Water. We use it every day without thinking. For many of us it’s one of the most accessible things in the world – just turn on one
of the many taps in your home and out it comes, hot or cold. Clean. Fresh. Lovely! For many though, this is not the case. For many it’s a daily grind to find or fetch it.
I remember, many years ago, we worked on a book called Zulu. It was about the traditional side of the Zulu people living in
KwaZulu Natal. We worked in some rather far-flung areas, occasionally staying in remote homesteads or imizi. One evening, after a very long day of photography, we were sitting down to a meal of roast chicken, potatoes and beetroot (something of a delicacy in that part of Zululand) when two young Zulu girls brought each of us a bowl of hot water to wash or hands in. How polite. How hospitable… And I thought nothing more about it until later when I was snuggled up in a warm bed in a warm indlu (hut) when I suddenly began to wonder? Where had that water come from? It seems, from the river right down in the valley below the umuzi. And those two young girls had to carry it all that way. On their heads! Makes one think…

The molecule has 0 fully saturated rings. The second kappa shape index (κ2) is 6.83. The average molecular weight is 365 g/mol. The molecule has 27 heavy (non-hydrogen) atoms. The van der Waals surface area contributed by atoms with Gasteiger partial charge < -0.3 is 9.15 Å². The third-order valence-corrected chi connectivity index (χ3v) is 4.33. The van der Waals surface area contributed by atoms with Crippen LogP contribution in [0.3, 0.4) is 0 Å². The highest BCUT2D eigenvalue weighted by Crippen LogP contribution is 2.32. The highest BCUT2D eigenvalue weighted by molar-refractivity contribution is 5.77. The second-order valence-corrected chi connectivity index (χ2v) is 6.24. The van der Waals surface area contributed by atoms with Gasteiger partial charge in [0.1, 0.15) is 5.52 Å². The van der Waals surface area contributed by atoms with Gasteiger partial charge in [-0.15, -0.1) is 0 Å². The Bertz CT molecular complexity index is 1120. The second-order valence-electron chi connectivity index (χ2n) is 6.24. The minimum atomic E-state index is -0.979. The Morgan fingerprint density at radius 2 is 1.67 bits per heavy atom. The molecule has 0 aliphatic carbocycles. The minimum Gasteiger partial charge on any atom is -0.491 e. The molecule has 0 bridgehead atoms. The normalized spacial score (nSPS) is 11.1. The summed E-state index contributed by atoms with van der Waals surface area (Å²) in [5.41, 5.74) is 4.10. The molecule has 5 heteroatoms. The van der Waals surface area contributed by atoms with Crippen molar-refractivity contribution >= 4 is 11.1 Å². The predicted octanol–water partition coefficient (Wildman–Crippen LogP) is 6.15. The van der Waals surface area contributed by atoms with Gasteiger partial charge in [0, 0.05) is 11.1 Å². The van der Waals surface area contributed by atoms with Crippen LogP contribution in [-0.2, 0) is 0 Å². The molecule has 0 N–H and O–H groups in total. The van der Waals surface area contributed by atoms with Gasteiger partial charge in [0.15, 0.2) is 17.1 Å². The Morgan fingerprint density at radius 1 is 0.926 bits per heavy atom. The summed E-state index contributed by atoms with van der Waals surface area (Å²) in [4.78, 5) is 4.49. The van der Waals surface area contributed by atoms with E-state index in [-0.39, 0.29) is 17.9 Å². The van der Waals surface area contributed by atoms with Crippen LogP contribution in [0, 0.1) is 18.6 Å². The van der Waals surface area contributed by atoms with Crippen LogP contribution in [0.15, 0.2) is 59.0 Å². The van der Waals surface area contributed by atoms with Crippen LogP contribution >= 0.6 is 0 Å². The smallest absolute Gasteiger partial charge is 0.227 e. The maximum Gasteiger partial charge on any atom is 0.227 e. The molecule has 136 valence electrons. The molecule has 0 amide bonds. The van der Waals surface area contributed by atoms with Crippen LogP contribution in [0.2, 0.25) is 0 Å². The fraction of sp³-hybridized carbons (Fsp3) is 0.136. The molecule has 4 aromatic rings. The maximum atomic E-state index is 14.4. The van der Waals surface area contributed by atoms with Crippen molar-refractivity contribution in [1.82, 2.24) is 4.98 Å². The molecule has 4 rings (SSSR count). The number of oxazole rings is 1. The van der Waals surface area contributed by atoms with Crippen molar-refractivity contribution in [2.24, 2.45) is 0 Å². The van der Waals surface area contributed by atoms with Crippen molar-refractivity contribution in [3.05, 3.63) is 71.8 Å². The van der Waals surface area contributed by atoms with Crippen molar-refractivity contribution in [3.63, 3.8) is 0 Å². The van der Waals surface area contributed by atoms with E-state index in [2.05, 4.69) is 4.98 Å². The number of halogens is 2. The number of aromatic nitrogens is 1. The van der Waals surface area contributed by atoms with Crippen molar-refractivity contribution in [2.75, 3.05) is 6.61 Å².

So, for that family, water is really precious. And it is too for the 1.8 billion people around the world that don’t have access to safe water. And the 2.5 billion that do not have access to suitable sanitation, and the 840 000 people that die every year from water-related diseases.
Water should be precious to everyone. Without it…. Well…
In an attempt to highlight the wonder of water, friend and film maker, Louis Bolton, Pat and I put this short movie together that we filmed in the Karkloof, just outside Howick in KwaZulu Natal, South Africa.
We are very grateful to Tom Hancock of Rockwood Karkloof Lodges, Kai Schultz of Karkloof Canopy Tours and Jenny Robinson of Benvie Open Garden for access to their lovely properties on which we filmed some of the sequences.